Hester Winterbourne

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since Feb 12, 2014
Joined site because whilst browsing for permaculture ideas for my new allotment (it's too wet to garden) I couldn't resist the plant ID challenge...
West Midlands UK (zone 8b) Rainfall 26"
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Recent posts by Hester Winterbourne

This afternoon I was paid a huge compliment by my very traditional plot neighbour.  We get on fine, we just do things differently e.g digging vs. mulching, rows vs. organised chaos etc.  Anyway this new lady has just taken a plot and was talking to him so I said "You've told her I'm completely mad, haven't you, Bill?" He looked thoughtful then said to the other woman "She plants things where they make sense.  I mean, you look at it now and it looks like she's dug a bit here and there and forgotten about it, but when it comes up in the spring it all makes sense."  I was so touched and taken aback that he's been quietly watching what I do and noticing that we have different success criteria.  I count this as a great victory for permie-principles!
5 days ago
I reckon if people can add fungi to this thread, I can add nuts...  it's a good year for sweet chestnuts! My teenager has been bringing them home from the school field, which has intrigued his friends, and we've been peeling and grilling or boiling them.
1 week ago
Updating to say I am still here... now turned 50... currently being bemused by the inexplicable behaviour of people on dating sites!  Lincolnshire is looking like the most likely option for my relocation plans, but I have not committed to anything.

Joseph Lofthouse wrote:Species like house sparrows, pigeons, doves, starlings, pheasants, quail, etc have followed the human civilization wherever it leads. It is those birds that I think of as belonging to the human guild. Many of them are primarily urban  and suburban birds. Probably could add robins and crows to that list. And monk parakeets.

House martins are a great example.  Surely before there were houses there would have been huge areas of the country where there were simply no nest sites for them.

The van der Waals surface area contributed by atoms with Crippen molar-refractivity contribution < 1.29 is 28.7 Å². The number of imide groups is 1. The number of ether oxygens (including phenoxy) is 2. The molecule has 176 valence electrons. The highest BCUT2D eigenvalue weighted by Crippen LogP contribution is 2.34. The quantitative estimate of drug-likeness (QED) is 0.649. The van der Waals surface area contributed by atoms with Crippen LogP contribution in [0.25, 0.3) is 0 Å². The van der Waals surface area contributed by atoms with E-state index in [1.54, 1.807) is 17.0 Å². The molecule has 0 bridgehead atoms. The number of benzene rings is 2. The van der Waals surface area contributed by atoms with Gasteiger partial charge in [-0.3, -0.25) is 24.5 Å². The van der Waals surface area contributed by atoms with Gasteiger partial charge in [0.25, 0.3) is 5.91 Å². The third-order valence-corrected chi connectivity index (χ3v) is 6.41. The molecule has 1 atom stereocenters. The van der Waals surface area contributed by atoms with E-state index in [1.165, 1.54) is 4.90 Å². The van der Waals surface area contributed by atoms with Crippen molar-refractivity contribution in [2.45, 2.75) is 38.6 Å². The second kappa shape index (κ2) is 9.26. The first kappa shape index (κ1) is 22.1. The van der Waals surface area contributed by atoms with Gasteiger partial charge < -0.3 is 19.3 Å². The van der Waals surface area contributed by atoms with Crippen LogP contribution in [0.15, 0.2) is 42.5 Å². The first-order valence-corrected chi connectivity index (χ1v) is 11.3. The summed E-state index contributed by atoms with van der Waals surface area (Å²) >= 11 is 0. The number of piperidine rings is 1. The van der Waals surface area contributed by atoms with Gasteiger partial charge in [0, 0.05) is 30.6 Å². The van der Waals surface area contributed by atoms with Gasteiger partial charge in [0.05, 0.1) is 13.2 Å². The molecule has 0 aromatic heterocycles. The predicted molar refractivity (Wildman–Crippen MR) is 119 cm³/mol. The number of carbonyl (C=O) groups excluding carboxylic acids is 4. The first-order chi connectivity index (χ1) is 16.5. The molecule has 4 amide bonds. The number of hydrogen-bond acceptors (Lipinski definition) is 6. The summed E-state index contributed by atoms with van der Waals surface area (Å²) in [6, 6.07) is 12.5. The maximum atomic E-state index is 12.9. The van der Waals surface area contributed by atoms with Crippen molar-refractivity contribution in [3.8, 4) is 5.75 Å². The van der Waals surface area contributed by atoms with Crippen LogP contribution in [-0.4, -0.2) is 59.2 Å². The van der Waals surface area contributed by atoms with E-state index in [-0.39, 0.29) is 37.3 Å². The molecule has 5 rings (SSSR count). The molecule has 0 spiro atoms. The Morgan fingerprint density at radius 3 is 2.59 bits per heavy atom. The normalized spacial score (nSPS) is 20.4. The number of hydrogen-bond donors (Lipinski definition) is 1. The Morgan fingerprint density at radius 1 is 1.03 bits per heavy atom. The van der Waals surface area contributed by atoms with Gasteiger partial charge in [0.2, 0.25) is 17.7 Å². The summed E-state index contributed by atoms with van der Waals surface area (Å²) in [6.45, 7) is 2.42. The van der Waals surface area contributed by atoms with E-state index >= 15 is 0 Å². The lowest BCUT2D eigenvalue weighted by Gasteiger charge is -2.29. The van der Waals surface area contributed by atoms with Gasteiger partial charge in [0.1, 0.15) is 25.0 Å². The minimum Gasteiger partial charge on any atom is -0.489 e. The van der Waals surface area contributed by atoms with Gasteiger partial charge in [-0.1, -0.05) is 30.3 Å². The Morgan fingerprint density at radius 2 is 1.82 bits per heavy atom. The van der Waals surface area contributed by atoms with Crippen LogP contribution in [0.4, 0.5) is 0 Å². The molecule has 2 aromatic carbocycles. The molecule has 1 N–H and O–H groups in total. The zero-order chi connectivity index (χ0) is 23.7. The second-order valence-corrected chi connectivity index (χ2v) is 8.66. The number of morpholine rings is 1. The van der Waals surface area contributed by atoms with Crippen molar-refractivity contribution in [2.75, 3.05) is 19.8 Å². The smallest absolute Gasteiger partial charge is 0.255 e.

1 week ago

Anita Martin wrote:goldfinch on teasel.

Superb photo!  I find goldfinches are difficult to get a nice shot of as their little black eyes disappear into the black eyestripe.

I feed the birds but not a huge amount and rather erratically.  I feed a variety of stuffs and see lots of birds foraging in the garden nearby while they are queuing up.  I tend on the side of - the birds are under pressure from habitat loss, pesticides and cats and anything we can do to help them is a good thing.  I hear people say you should never stop once you've started as the birds will become dependant, but I think birds are used to natural food sources drying up and having to search for new ones.  Someone near here is feeding the ducks on the canal and they have made a terrible mess of the towpath as there is always a  huge gang gathered waiting for the next handout.  I would draw the line at that level of feeding.  I'm sure it also contributes to the yearly problem with too many drakes.

2 weeks ago

Inge Leonora-den Ouden wrote:You have wonderful butterflies there!

One of the largest butterflies here in the Netherlands is the Atalanta. As you see it is dark brown-black with red and white. Th is also called 'number butterfly', because sometimes the white spots look like numbers (9 or 6) .

That, to me, is a Red Admiral.  I've never heard them called Number Butterfly in this country.  Maybe we are less mathematically minded than in the Netherlands!

A little late, but I give you the Scarlet Tiger moth.
1 month ago
If it's a lamb, i.e. under a year old, why has it already been shorn?  Or is that normal in your part of the world?
Question - is it altogether necessary for him to get a Boer buck?  Why not use your Nigora?  You'd get a bit of a trade off in terms of carcass quality, weighed up against not carrying another mouth to feed and keep separate from your buck so they don't fight and try and outdo each other in terms of smell...
I have read that figs fruit best when their roots are restricted, for example by being grown in a pot or a small pocket of soil in rocky ground.  A friend of mine has a large fig tree in her garden which does not fruit, but produces suckers which she pots up and has now had fruit from.
2 months ago
On holiday in Beaumaris, North Wales this year, I found a shop selling sea buckthorn flavour ice cream.  I don't know how much of it they sold because I should imagine 99% of their customers have no idea what it even is, let alone that it's edible!
2 months ago